On the question of “Can computers think?”, I’ve had a few posts focusing on the Chinese Room argument. In a nutshell, it’s an argument against strong A.I. and the claim is that a computer can’t be in a mental state simply as a result of executing a program. It’s a view with which I largely agree, and you can click the above link to see more extended discussions of the arguments and responses.
A different response is to say that thinking requires things like commonsense reasoning that cannot be captured by the types of rules used in a computational system. As an example, this view was expressed by Hubert Dreyfus in his 1972 book What Computers Still Can’t Do. This argument really only works as a criticism of classical A.I. (sometimes called GOFAI, or good old-fashioned A.I.). And classical A.I. was Dreyfus’s target, and he was right in predicting that it would largely fail in its aims. But that doesn’t mean that computational systems are unable to engage in commonsense reasoning — just that GOFAI was not the way forward.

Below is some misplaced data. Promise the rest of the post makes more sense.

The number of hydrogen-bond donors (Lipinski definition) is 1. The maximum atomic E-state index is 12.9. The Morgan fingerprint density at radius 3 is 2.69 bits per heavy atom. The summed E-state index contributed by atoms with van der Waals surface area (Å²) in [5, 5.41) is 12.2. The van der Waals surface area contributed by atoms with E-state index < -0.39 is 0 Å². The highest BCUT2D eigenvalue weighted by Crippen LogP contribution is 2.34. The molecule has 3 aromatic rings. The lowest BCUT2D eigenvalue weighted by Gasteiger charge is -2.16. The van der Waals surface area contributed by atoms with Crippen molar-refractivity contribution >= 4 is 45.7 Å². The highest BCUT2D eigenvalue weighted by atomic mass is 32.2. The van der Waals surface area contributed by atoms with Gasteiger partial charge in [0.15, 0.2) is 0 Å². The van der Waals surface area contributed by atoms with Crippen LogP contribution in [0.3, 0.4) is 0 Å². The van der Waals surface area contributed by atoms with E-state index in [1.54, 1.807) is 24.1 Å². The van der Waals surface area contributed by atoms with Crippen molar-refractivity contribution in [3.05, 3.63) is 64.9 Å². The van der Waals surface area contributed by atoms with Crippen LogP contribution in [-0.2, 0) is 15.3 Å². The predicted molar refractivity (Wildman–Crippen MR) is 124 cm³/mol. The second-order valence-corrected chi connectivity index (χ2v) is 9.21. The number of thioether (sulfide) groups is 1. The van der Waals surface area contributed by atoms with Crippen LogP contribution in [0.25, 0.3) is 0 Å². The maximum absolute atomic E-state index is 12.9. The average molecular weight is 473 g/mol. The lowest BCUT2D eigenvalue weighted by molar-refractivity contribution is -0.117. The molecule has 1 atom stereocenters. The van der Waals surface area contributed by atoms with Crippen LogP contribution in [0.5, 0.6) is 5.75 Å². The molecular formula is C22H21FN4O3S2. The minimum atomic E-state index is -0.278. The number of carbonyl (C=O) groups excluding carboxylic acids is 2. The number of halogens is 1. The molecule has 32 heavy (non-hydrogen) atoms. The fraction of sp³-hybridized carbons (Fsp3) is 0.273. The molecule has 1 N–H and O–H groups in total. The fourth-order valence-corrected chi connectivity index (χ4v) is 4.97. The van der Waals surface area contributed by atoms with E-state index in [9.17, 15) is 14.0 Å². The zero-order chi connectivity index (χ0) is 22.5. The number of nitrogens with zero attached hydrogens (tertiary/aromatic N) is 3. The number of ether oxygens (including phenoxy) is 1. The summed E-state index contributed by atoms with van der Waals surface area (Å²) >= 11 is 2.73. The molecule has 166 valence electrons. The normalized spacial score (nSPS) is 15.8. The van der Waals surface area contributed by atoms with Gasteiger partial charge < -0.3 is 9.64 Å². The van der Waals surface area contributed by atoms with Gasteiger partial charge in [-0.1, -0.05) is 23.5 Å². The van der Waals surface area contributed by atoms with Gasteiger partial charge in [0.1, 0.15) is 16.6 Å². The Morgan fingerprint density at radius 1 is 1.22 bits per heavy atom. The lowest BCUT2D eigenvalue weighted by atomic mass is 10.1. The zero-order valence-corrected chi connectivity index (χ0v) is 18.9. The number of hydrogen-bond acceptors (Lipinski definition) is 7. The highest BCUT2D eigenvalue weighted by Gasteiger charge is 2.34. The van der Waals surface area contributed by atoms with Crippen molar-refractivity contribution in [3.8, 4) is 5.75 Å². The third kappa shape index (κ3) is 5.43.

As many readers will know, much of current A.I. is based on machine learning, where an agent can learn from data and from experience, and can adapt its behaviour. This is a sharp contrast to brittle, rule-based expert systems and classical A.I. Commonsense reasoning is a growing field within A.I., as is embodied cognition — the idea, roughly, that our cognition involves much more than just what is happening in the brain. Perhaps it is too early to predict how much progress will be made in these sub-fields of A.I., but we should be skeptical of claims that computational systems simply cannot engage in commonsense reasoning.